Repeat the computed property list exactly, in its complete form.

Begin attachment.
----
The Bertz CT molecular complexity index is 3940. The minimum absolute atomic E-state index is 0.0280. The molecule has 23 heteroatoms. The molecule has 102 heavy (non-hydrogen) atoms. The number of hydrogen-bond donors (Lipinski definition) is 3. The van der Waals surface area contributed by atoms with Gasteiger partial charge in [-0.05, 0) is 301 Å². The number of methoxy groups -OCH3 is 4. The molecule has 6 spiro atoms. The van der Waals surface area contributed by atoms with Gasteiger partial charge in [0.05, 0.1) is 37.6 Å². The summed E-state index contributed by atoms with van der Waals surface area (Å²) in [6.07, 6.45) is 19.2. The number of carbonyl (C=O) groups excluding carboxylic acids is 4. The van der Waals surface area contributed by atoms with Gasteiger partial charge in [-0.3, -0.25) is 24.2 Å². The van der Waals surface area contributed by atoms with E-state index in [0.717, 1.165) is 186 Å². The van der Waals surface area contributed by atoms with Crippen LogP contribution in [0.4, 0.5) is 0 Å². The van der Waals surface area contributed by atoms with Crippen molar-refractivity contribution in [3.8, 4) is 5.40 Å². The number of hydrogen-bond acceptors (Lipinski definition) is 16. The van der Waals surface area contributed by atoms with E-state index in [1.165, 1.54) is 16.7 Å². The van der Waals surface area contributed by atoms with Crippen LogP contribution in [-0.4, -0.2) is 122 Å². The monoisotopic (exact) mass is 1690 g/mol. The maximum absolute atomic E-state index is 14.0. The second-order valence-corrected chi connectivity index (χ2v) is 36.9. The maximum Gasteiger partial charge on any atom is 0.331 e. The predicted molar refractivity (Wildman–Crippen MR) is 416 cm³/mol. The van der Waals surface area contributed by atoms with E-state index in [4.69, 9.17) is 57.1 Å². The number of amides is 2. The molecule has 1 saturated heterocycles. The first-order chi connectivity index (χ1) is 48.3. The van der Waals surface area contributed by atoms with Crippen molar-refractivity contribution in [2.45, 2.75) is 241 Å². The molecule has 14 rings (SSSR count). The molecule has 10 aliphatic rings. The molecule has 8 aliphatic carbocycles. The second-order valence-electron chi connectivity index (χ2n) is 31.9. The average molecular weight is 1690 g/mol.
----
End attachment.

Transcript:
The Bertz CT molecular complexity index is 3940. The minimum absolute atomic E-state index is 0.0280. The molecule has 23 heteroatoms. The molecule has 102 heavy (non-hydrogen) atoms. The number of hydrogen-bond donors (Lipinski definition) is 3. The van der Waals surface area contributed by atoms with Gasteiger partial charge in [-0.05, 0) is 301 Å². The number of methoxy groups -OCH3 is 4. The molecule has 6 spiro atoms. The van der Waals surface area contributed by atoms with Gasteiger partial charge in [0.05, 0.1) is 37.6 Å². The summed E-state index contributed by atoms with van der Waals surface area (Å²) in [6.07, 6.45) is 19.2. The number of carbonyl (C=O) groups excluding carboxylic acids is 4. The van der Waals surface area contributed by atoms with Gasteiger partial charge in [-0.3, -0.25) is 24.2 Å². The van der Waals surface area contributed by atoms with E-state index in [0.717, 1.165) is 186 Å². The van der Waals surface area contributed by atoms with Crippen LogP contribution in [0.4, 0.5) is 0 Å². The van der Waals surface area contributed by atoms with Crippen molar-refractivity contribution in [3.8, 4) is 5.40 Å². The number of hydrogen-bond acceptors (Lipinski definition) is 16. The van der Waals surface area contributed by atoms with E-state index in [1.165, 1.54) is 16.7 Å². The van der Waals surface area contributed by atoms with Crippen LogP contribution in [-0.4, -0.2) is 122 Å². The monoisotopic (exact) mass is 1690 g/mol. The maximum absolute atomic E-state index is 14.0. The second-order valence-corrected chi connectivity index (χ2v) is 36.9. The maximum Gasteiger partial charge on any atom is 0.331 e. The predicted molar refractivity (Wildman–Crippen MR) is 416 cm³/mol. The van der Waals surface area contributed by atoms with E-state index in [4.69, 9.17) is 57.1 Å². The number of amides is 2. The molecule has 1 saturated heterocycles. The first-order chi connectivity index (χ1) is 48.3. The van der Waals surface area contributed by atoms with Crippen molar-refractivity contribution in [2.45, 2.75) is 241 Å². The molecule has 14 rings (SSSR count). The molecule has 10 aliphatic rings. The molecule has 8 aliphatic carbocycles. The second-order valence-electron chi connectivity index (χ2n) is 31.9. The average molecular weight is 1690 g/mol.